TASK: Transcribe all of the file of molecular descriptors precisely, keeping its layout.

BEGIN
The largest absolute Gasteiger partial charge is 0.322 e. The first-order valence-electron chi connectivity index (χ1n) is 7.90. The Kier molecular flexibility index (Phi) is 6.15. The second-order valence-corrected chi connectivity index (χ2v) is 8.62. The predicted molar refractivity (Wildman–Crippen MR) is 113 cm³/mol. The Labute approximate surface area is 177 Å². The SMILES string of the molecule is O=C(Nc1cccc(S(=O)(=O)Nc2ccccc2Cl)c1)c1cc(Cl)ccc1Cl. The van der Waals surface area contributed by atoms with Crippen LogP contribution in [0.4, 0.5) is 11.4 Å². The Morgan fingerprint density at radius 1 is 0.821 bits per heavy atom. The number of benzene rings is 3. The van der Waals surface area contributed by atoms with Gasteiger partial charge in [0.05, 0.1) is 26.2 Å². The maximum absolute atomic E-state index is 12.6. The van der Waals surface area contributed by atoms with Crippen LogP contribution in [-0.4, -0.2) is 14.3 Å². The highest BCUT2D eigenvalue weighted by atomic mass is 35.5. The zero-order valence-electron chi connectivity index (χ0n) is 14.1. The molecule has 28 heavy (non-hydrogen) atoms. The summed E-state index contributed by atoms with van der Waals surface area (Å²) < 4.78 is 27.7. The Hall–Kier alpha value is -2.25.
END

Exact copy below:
The largest absolute Gasteiger partial charge is 0.322 e. The first-order valence-electron chi connectivity index (χ1n) is 7.90. The Kier molecular flexibility index (Phi) is 6.15. The second-order valence-corrected chi connectivity index (χ2v) is 8.62. The predicted molar refractivity (Wildman–Crippen MR) is 113 cm³/mol. The Labute approximate surface area is 177 Å². The SMILES string of the molecule is O=C(Nc1cccc(S(=O)(=O)Nc2ccccc2Cl)c1)c1cc(Cl)ccc1Cl. The van der Waals surface area contributed by atoms with Crippen LogP contribution in [0.4, 0.5) is 11.4 Å². The Morgan fingerprint density at radius 1 is 0.821 bits per heavy atom. The number of benzene rings is 3. The van der Waals surface area contributed by atoms with Gasteiger partial charge in [0.05, 0.1) is 26.2 Å². The maximum absolute atomic E-state index is 12.6. The van der Waals surface area contributed by atoms with Crippen LogP contribution in [-0.4, -0.2) is 14.3 Å². The highest BCUT2D eigenvalue weighted by atomic mass is 35.5. The zero-order valence-electron chi connectivity index (χ0n) is 14.1. The molecule has 28 heavy (non-hydrogen) atoms. The summed E-state index contributed by atoms with van der Waals surface area (Å²) < 4.78 is 27.7. The Hall–Kier alpha value is -2.25.